Biden watching Derek Chauvin verdict from West Wing

President BidenJoe BidenWarren calls for US to support ceasefire between Israel and Hamas UN secretary general 'deeply disturbed' by Israeli strike on high rise that housed media outlets Nation's largest nurses union condemns new CDC guidance on masks MORE will be watching the jury read its verdict in the trial of Derek Chauvin, the former Minneapolis police officer accused of murdering George Floyd, from the West Wing, according to CNN.

The jury reached a verdict in the trial earlier on Tuesday after deliberating since Monday afternoon. The prosecution and defense wrapped up their closing arguments in the week-long trial Monday.

The president is expected to deliver remarks later Tuesday, but it is unclear when.


One White House official told CNN the country can expect to “hear from the president as soon as it’s appropriate.”

During jury deliberations on Tuesday, Biden told reporters in the Oval Office that he is “praying the verdict is the right verdict,” while adding that he thinks the evidence presented against Chauvin in the case is “overwhelming.”

The comments prompted backlash from conservatives, including Sen. Ted CruzRafael (Ted) Edward CruzFormer OMB pick Neera Tanden to serve as senior adviser to Biden Seth Rogen says he's not in a feud with 'fascist' Ted Cruz, whose 'words caused people to die' GOP votes to replace Cheney with Stefanik after backing from Trump MORE (R-Texas), who said he felt the remarks were inappropriate and could result in a mistrial in the case.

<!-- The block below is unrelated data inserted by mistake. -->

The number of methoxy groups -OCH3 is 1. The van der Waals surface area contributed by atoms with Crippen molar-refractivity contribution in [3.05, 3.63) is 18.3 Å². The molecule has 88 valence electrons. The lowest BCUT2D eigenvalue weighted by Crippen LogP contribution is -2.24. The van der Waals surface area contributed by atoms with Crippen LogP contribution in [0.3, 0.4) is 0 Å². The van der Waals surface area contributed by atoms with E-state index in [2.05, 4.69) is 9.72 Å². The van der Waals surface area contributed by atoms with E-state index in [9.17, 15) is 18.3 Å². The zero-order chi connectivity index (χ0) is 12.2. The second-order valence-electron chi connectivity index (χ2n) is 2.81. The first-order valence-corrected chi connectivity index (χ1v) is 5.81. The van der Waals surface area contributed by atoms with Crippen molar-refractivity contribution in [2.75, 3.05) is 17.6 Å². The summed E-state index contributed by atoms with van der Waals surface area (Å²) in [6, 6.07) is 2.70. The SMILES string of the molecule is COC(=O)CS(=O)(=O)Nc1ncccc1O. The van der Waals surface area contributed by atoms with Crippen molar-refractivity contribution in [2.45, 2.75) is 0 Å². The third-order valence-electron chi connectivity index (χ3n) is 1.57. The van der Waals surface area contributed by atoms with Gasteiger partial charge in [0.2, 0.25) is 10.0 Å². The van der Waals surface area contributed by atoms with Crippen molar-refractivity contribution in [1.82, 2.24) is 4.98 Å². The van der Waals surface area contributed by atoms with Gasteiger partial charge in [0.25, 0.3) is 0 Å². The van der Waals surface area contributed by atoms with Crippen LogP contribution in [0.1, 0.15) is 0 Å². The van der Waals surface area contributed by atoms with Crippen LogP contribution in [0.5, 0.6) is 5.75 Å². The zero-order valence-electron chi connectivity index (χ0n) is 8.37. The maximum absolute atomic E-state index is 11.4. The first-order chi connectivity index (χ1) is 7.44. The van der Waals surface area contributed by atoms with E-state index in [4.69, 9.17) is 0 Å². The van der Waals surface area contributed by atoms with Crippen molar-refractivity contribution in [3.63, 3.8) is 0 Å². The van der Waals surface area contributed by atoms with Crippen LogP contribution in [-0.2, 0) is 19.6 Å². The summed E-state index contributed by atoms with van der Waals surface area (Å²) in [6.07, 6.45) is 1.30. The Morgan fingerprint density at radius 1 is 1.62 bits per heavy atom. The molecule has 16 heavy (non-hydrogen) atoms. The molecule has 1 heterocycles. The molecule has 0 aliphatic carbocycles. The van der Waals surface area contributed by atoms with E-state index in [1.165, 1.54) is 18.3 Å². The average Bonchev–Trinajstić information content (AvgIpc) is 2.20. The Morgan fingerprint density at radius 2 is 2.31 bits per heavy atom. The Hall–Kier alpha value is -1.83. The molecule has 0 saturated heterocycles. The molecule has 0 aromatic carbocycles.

White House press secretary Jen PsakiJen PsakiFrench police deploy tear gas on protestors supporting Palestinians in Paris White House says safety of journalists is 'paramount' after Gaza building bombed Washington showing signs of normalcy after year of restrictions MORE wouldn’t further expand on what the president meant by the comments when pressed during a briefing afterward on Tuesday.

“The president has been clearly watching the trial closely as many Americans have been. He was also moved by his convos with the family yesterday,” Psaki said at the time. “The jury is sequestered which is why he spoke to this but I will expect that he will weigh in further once there is a verdict.”

Chauvin faces charges of second-degree murder, third-degree murder and second-degree manslaughter in the case.

News of the scheduled verdict comes as cities and states across the country have been taking security measures to brace for potential unrest in the event Chauvin is found not guilty on all charges.